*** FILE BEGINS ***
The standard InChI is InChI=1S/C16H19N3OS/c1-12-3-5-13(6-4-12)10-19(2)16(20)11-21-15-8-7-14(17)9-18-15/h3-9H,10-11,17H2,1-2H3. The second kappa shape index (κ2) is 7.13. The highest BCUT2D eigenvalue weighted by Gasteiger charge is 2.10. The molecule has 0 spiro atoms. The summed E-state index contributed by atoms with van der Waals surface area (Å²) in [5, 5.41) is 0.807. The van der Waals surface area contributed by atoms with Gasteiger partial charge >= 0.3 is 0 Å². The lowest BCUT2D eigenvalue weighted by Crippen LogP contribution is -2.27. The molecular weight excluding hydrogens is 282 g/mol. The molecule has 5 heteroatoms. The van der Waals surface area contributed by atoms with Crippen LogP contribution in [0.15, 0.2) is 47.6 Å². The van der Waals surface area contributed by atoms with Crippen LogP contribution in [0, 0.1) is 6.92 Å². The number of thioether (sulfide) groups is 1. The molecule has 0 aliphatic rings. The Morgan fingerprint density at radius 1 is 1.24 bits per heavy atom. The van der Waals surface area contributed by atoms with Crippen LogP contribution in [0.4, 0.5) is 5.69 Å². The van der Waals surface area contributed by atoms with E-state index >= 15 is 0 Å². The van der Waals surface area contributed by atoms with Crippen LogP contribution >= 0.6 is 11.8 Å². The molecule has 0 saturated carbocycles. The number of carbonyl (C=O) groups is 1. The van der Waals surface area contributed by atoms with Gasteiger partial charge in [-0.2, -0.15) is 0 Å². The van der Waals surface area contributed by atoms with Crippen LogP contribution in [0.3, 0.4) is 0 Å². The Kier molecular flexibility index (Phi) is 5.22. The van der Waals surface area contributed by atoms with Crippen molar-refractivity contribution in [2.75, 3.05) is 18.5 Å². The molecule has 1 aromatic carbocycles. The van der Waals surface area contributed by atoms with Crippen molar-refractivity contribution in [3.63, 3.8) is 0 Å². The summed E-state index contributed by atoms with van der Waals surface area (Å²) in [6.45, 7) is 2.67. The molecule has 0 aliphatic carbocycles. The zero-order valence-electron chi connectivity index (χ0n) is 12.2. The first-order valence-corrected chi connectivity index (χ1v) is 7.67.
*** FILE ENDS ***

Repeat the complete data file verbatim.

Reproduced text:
The standard InChI is InChI=1S/C16H19N3OS/c1-12-3-5-13(6-4-12)10-19(2)16(20)11-21-15-8-7-14(17)9-18-15/h3-9H,10-11,17H2,1-2H3. The second kappa shape index (κ2) is 7.13. The highest BCUT2D eigenvalue weighted by Gasteiger charge is 2.10. The molecule has 0 spiro atoms. The summed E-state index contributed by atoms with van der Waals surface area (Å²) in [5, 5.41) is 0.807. The van der Waals surface area contributed by atoms with Gasteiger partial charge >= 0.3 is 0 Å². The lowest BCUT2D eigenvalue weighted by Crippen LogP contribution is -2.27. The molecular weight excluding hydrogens is 282 g/mol. The molecule has 5 heteroatoms. The van der Waals surface area contributed by atoms with Crippen LogP contribution in [0.15, 0.2) is 47.6 Å². The van der Waals surface area contributed by atoms with Crippen LogP contribution in [0, 0.1) is 6.92 Å². The number of thioether (sulfide) groups is 1. The molecule has 0 aliphatic rings. The Morgan fingerprint density at radius 1 is 1.24 bits per heavy atom. The van der Waals surface area contributed by atoms with Crippen LogP contribution in [0.4, 0.5) is 5.69 Å². The van der Waals surface area contributed by atoms with E-state index >= 15 is 0 Å². The van der Waals surface area contributed by atoms with Crippen LogP contribution >= 0.6 is 11.8 Å². The molecule has 0 saturated carbocycles. The number of carbonyl (C=O) groups is 1. The van der Waals surface area contributed by atoms with Gasteiger partial charge in [-0.2, -0.15) is 0 Å². The van der Waals surface area contributed by atoms with Crippen LogP contribution in [0.3, 0.4) is 0 Å². The Kier molecular flexibility index (Phi) is 5.22. The van der Waals surface area contributed by atoms with Crippen molar-refractivity contribution in [2.75, 3.05) is 18.5 Å². The molecule has 1 aromatic carbocycles. The van der Waals surface area contributed by atoms with Crippen molar-refractivity contribution in [3.63, 3.8) is 0 Å². The summed E-state index contributed by atoms with van der Waals surface area (Å²) in [6.45, 7) is 2.67. The molecule has 0 aliphatic carbocycles. The zero-order valence-electron chi connectivity index (χ0n) is 12.2. The first-order valence-corrected chi connectivity index (χ1v) is 7.67.